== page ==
Physicians have been aware of migraines for thousands of years but we are still trying to figure out the underlying causes of them. Hippocrates described many of the typical features of migraine and was the first to notice the connection of triggers that might lead to a migraine as early as 300BC.
It was first thought that migraine was due to “humors or vapors” but the concept of swelling of the blood vessels in the brain has been dominate until the last 10 to 20 years when focus has shifted to the neurochemistry of the brain. One family of migraine medicines that has been extremely helpful, called the triptans, binds to the neurotransmitter receptor (5-HT). Another area of ongoing research involves another neurotransmitter (CGRP) that acts as an inflammatory molecule in the brain.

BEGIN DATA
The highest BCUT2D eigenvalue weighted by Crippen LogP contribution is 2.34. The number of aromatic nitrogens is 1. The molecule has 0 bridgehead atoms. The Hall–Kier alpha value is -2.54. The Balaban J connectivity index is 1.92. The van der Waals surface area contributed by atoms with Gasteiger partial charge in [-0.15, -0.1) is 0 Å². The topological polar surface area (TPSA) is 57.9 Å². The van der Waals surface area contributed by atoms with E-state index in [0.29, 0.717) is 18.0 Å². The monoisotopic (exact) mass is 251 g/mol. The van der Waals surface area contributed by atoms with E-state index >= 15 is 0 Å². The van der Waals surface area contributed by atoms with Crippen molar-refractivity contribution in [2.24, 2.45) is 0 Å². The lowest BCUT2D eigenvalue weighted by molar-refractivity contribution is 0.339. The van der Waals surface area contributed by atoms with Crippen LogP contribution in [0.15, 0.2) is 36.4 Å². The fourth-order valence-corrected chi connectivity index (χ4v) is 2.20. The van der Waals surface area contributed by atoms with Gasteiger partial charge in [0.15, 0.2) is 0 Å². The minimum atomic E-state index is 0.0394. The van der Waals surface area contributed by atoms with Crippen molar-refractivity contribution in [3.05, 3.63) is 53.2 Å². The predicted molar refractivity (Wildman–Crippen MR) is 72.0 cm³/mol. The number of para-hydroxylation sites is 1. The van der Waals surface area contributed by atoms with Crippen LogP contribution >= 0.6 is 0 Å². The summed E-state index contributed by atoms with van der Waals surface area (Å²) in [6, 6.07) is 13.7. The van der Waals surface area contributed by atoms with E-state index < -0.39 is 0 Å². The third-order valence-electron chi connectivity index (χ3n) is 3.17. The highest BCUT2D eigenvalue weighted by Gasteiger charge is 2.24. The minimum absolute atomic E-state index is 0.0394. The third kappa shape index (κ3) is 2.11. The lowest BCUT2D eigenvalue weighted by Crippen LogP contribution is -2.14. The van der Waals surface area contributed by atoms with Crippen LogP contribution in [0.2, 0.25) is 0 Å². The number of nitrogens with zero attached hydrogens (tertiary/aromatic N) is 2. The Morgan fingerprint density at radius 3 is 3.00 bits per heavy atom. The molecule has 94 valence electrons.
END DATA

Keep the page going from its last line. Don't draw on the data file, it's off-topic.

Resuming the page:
Migraine is a common disorder affecting men and women and all age groups. However, women are affected twice as often as men. Both boys and girls can have migraine but around puberty boys are more likely to outgrow them. For women the incidence increases to about age 45 and then decreases after menopause. Migraines do tend to run in families.
There are lifestyle changes that can help reduce the number of migraines. Medications can help reduce the frequency of migraines and treat individual migraine pain.
Clinical trials evaluate new medications to increase the number of options for migraine patients.
To participate in one of the current migraine studies please select the study on our current studies page and click the Apply Here link. Qualified participants receive clinical study-related procedures at no cost and monetary compensation is provided.